Lamb of God know that there will always be interest and intrigue in their past.
And quite naturally, the members of the band would very much like to move on and put the focus on their future.
Now, if only they could agree on what exactly that might be.
Vocalist Randy Blythe said in an interview in April that once LoG’s current tour wraps this Sunday in Phoenix, it would be “time to take a break for real.”
However, bassist John Campbell recently told The Tribune that the band’s “Sturm Und Drang” cycle could potentially be extended, noting, “This might be it on it, [or] we might do another tour, that’s yet undecided.” And when reminded of Blythe’s comments, Campbell added with a laugh, “Well, you know, a great frontman has a flair for the dramatic!”
What is certain is the band’s immediate future, which will feature a headlining show Friday at The Complex in Salt Lake City.
While spending much of the summer as direct support for metal legends Slayer, Lamb of God have intermixed headlining shows of their own, with Polish extreme metal outfit Behemoth opening, as is the case for Friday night’s concert.
That has Campbell & Co. excited.
“That’ll be our last headlining show of this tour,” he said. “So we’ll have to blow it out!”
It’s perhaps not surprising that the bassist might be looking to prolong things, considering he said this particular run has been decidedly free of drama.
“What sticks out about this one is not only is everyone on the tour very experienced and knows what’s going on, but there’s tons of kids showing up, the venues have been packed, and it’s just a well-run machine, where everybody knows what to do, and for the most part everybody’s friends and have known each other for years,” he said. “This is a — I don’t want to say a cakewalk, but this has been a great tour.”
Of course, given that the preceding years were more dramatic than anyone could ever have envisioned, it’s equally unsurprising that Blythe might wish for things to slow down for a bit.
In 2012, he was arrested in the Czech Republic and charged with committing manslaughter at a 2010 concert in Prague, when a 19-year-old fan bypassed lax security, climbed onto the stage, was shoved away by Blythe and subsequently died after hitting his head on the floor. In 2013, Blythe was found morally responsible but not criminally liable for the fan’s death, and allowed to go free.
The band resumed touring almost immediately before hitting the studio to record 2015’s “VII: Sturm Und Drang.” After yet more touring, they released “The Duke — EP” this past November, featuring two original tracks from the “Sturm Und Drang” sessions accompanied by three live performances.
The title track of the EP was noteworthy in that it featured “clean vocals” from Blythe for the first time — actual singing rather than growling or screaming.
Campbell recalled the trepidation he felt at hearing the experiment for the first time.
“They played it back for me and said, ‘Hey, I just wanna tell you something — Randy’s singing on this.’ And my heart dropped — I’ve heard him singing on the bus, just goofing off, and it’s not good! But obviously, that’s just him joking around,” he said. “So my heart sank, I was a little nervous, and then the track came on and I was completely blown away. He completely nailed it and effectively used that in his palette for doing vocals.”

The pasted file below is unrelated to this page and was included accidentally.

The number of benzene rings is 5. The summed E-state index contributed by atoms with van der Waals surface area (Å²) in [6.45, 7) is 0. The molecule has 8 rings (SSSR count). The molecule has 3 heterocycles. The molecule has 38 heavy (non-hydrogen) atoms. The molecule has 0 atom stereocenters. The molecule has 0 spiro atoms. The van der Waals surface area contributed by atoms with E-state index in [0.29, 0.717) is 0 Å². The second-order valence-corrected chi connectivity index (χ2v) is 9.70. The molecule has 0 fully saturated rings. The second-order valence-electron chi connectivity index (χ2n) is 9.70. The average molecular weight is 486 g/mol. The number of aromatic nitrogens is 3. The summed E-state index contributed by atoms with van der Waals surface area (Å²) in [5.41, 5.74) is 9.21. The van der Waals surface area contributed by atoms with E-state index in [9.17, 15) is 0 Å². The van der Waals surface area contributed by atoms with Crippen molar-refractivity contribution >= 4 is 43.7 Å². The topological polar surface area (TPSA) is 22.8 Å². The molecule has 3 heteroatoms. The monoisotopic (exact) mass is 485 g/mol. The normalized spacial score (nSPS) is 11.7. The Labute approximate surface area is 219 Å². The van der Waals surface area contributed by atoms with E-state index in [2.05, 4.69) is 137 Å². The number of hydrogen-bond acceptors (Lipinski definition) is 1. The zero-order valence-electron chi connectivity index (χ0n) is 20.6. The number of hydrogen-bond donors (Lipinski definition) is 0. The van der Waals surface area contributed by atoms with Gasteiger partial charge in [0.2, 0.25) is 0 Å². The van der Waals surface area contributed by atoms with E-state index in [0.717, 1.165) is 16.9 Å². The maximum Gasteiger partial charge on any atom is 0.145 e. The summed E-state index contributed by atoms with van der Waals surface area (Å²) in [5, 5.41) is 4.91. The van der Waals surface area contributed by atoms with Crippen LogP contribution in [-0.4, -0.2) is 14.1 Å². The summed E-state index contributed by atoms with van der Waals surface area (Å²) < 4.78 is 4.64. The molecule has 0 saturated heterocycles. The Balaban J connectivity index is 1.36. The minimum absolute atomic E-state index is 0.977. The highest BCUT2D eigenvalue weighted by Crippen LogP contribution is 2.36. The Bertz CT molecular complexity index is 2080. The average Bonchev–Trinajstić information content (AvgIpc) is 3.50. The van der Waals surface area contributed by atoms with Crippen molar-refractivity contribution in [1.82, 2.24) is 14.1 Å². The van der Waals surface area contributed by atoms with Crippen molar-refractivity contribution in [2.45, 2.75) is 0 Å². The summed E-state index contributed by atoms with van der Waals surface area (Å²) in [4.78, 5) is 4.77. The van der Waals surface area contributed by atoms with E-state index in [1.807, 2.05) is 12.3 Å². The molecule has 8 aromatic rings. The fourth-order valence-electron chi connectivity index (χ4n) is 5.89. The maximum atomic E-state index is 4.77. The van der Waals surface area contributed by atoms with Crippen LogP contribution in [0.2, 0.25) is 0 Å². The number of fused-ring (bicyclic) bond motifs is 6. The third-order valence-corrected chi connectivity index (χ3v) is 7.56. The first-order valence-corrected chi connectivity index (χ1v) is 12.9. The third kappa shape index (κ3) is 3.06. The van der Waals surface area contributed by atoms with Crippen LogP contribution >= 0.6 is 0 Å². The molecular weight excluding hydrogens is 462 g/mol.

When asked if more Lamb of God songs down the road might also feature clean vocals, Campbell replied, “There is no telling, but I would imagine yes, probably.” While acknowledging that some longtime fans accustomed to the band’s rougher edges might be disinclined to like that material, he said such songs’ potential to help the band continue to grow cannot be ignored.
“I think some people still have a hard time with [it]. But we’re always trying to evolve and come up with new ways to present heavy music,” Campbell said. “Not that it gets boring, but, you know, we don’t want to go out there and play the same songs every night, or play the same set and have every song be exactly the same. It’s nice to have some different emotions, some different dynamics to the set.”
Perhaps Lamb of God might develop different dynamics on that “break for real” once this tour is over, whenever that may be?
Campbell did say any future LoG music is purely theoretical at this point, while noting of guitarists and primary songwriters Willie Adler and Mark Morton, “Those dudes, at home, sit and play guitar and track stuff all the time. So I know that there are things that Willie and Mark have demoed that will probably end up being Lamb of God songs.”
But Blythe need not worry — his time off will come.
“Generally, Randy’s breaks are a little longer, because it would drive him insane to sit in the practice space as we’re pounding through riffs,” Campbell noted with a laugh.
As for the immediate future — like, say, Friday night — the plan is pretty straightforward.
“We are playing a longer setlist on the headline nights, but when we go out onstage, it’s the same goal every time — nail these songs and blow people away,” Campbell said. “We do that whether we’re opening for Slayer or headlining our own show or have a slot on a festival — we’re trying to own that stage.”
Lamb of God<br>With Behemoth, Arsenic Addiction<br>When • Friday, 7 p.m.<br>Where • The Complex (Rockwell), 536 W. 100 South, Salt Lake City<br>Tickets • $30-$35; Smith’s Tix